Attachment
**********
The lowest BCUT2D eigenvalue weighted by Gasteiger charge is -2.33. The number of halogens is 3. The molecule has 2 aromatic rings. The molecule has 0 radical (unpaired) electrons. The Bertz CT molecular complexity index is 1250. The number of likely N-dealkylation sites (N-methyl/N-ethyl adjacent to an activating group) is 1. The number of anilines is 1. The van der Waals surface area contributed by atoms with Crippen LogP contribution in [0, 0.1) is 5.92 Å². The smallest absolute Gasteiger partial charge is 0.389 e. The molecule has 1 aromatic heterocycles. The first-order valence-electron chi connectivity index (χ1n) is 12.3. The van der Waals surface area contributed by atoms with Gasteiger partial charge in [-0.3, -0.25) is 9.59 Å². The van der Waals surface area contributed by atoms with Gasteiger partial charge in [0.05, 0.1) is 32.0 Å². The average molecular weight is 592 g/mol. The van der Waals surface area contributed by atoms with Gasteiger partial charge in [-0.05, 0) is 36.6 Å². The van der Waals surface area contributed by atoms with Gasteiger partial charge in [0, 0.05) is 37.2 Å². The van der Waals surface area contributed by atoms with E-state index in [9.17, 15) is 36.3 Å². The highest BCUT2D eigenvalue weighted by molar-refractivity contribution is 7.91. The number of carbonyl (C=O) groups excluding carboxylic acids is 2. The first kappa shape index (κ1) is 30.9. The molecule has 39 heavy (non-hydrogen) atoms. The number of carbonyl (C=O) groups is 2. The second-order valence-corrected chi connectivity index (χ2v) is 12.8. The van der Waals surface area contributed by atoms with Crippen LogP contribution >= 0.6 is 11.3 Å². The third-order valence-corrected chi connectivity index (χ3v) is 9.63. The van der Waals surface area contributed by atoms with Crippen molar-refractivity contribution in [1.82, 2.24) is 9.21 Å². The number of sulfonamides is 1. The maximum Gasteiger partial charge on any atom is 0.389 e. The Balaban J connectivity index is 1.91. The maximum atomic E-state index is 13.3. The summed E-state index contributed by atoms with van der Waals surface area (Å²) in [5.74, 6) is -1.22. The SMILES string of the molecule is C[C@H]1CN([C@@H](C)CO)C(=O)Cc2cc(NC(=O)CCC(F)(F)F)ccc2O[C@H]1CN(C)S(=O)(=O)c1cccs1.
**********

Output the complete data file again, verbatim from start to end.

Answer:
The lowest BCUT2D eigenvalue weighted by Gasteiger charge is -2.33. The number of halogens is 3. The molecule has 2 aromatic rings. The molecule has 0 radical (unpaired) electrons. The Bertz CT molecular complexity index is 1250. The number of likely N-dealkylation sites (N-methyl/N-ethyl adjacent to an activating group) is 1. The number of anilines is 1. The van der Waals surface area contributed by atoms with Crippen LogP contribution in [0, 0.1) is 5.92 Å². The smallest absolute Gasteiger partial charge is 0.389 e. The molecule has 1 aromatic heterocycles. The first-order valence-electron chi connectivity index (χ1n) is 12.3. The van der Waals surface area contributed by atoms with Gasteiger partial charge in [-0.3, -0.25) is 9.59 Å². The van der Waals surface area contributed by atoms with Gasteiger partial charge in [0.05, 0.1) is 32.0 Å². The average molecular weight is 592 g/mol. The van der Waals surface area contributed by atoms with Gasteiger partial charge in [-0.05, 0) is 36.6 Å². The van der Waals surface area contributed by atoms with Gasteiger partial charge in [0, 0.05) is 37.2 Å². The van der Waals surface area contributed by atoms with E-state index in [9.17, 15) is 36.3 Å². The highest BCUT2D eigenvalue weighted by molar-refractivity contribution is 7.91. The number of carbonyl (C=O) groups excluding carboxylic acids is 2. The first kappa shape index (κ1) is 30.9. The molecule has 39 heavy (non-hydrogen) atoms. The number of carbonyl (C=O) groups is 2. The second-order valence-corrected chi connectivity index (χ2v) is 12.8. The van der Waals surface area contributed by atoms with Crippen LogP contribution >= 0.6 is 11.3 Å². The third-order valence-corrected chi connectivity index (χ3v) is 9.63. The van der Waals surface area contributed by atoms with Crippen molar-refractivity contribution in [1.82, 2.24) is 9.21 Å². The number of sulfonamides is 1. The maximum Gasteiger partial charge on any atom is 0.389 e. The Balaban J connectivity index is 1.91. The maximum atomic E-state index is 13.3. The summed E-state index contributed by atoms with van der Waals surface area (Å²) in [5.74, 6) is -1.22. The SMILES string of the molecule is C[C@H]1CN([C@@H](C)CO)C(=O)Cc2cc(NC(=O)CCC(F)(F)F)ccc2O[C@H]1CN(C)S(=O)(=O)c1cccs1.